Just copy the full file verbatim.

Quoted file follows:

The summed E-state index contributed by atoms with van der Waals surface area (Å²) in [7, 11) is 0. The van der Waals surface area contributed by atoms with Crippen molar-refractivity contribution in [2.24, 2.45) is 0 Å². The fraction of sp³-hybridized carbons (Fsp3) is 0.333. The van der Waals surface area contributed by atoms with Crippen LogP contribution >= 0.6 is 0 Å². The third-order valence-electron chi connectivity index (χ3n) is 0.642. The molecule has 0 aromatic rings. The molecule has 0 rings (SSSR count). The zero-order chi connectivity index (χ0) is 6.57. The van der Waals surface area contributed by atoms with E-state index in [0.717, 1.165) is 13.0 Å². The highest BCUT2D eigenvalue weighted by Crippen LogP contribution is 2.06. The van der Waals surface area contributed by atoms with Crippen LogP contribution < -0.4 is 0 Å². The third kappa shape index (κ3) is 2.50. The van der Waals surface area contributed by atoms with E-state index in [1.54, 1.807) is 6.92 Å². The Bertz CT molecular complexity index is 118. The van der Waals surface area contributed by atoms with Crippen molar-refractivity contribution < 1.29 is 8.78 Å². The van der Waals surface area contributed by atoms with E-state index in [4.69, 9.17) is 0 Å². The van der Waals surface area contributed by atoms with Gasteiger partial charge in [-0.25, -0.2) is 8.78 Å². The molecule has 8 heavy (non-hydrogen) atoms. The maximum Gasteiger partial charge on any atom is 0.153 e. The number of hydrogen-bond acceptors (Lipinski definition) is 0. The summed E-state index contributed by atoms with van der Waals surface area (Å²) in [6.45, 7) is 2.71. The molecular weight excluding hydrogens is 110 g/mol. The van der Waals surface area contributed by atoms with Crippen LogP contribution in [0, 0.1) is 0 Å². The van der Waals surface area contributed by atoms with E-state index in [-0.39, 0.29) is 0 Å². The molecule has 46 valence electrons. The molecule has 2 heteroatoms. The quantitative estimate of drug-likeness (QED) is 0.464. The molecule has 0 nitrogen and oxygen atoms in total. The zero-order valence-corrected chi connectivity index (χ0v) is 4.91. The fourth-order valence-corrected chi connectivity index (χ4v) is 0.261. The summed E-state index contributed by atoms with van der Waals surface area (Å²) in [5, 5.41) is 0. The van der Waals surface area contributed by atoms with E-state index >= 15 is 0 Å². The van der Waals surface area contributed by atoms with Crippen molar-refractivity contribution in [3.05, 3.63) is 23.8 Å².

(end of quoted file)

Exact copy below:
The summed E-state index contributed by atoms with van der Waals surface area (Å²) in [7, 11) is 0. The van der Waals surface area contributed by atoms with Crippen molar-refractivity contribution in [2.24, 2.45) is 0 Å². The fraction of sp³-hybridized carbons (Fsp3) is 0.333. The van der Waals surface area contributed by atoms with Crippen LogP contribution >= 0.6 is 0 Å². The third-order valence-electron chi connectivity index (χ3n) is 0.642. The molecule has 0 aromatic rings. The molecule has 0 rings (SSSR count). The zero-order chi connectivity index (χ0) is 6.57. The van der Waals surface area contributed by atoms with E-state index in [0.717, 1.165) is 13.0 Å². The highest BCUT2D eigenvalue weighted by Crippen LogP contribution is 2.06. The van der Waals surface area contributed by atoms with Crippen LogP contribution < -0.4 is 0 Å². The third kappa shape index (κ3) is 2.50. The van der Waals surface area contributed by atoms with E-state index in [1.54, 1.807) is 6.92 Å². The Bertz CT molecular complexity index is 118. The van der Waals surface area contributed by atoms with Crippen molar-refractivity contribution < 1.29 is 8.78 Å². The van der Waals surface area contributed by atoms with E-state index in [4.69, 9.17) is 0 Å². The van der Waals surface area contributed by atoms with Gasteiger partial charge in [-0.25, -0.2) is 8.78 Å². The molecule has 8 heavy (non-hydrogen) atoms. The maximum Gasteiger partial charge on any atom is 0.153 e. The number of hydrogen-bond acceptors (Lipinski definition) is 0. The summed E-state index contributed by atoms with van der Waals surface area (Å²) in [6.45, 7) is 2.71. The molecular weight excluding hydrogens is 110 g/mol. The van der Waals surface area contributed by atoms with Crippen LogP contribution in [0, 0.1) is 0 Å². The van der Waals surface area contributed by atoms with E-state index in [-0.39, 0.29) is 0 Å². The molecule has 46 valence electrons. The molecule has 2 heteroatoms. The quantitative estimate of drug-likeness (QED) is 0.464. The molecule has 0 nitrogen and oxygen atoms in total. The zero-order valence-corrected chi connectivity index (χ0v) is 4.91. The fourth-order valence-corrected chi connectivity index (χ4v) is 0.261. The summed E-state index contributed by atoms with van der Waals surface area (Å²) in [5, 5.41) is 0. The van der Waals surface area contributed by atoms with E-state index >= 15 is 0 Å². The van der Waals surface area contributed by atoms with Crippen molar-refractivity contribution in [3.05, 3.63) is 23.8 Å².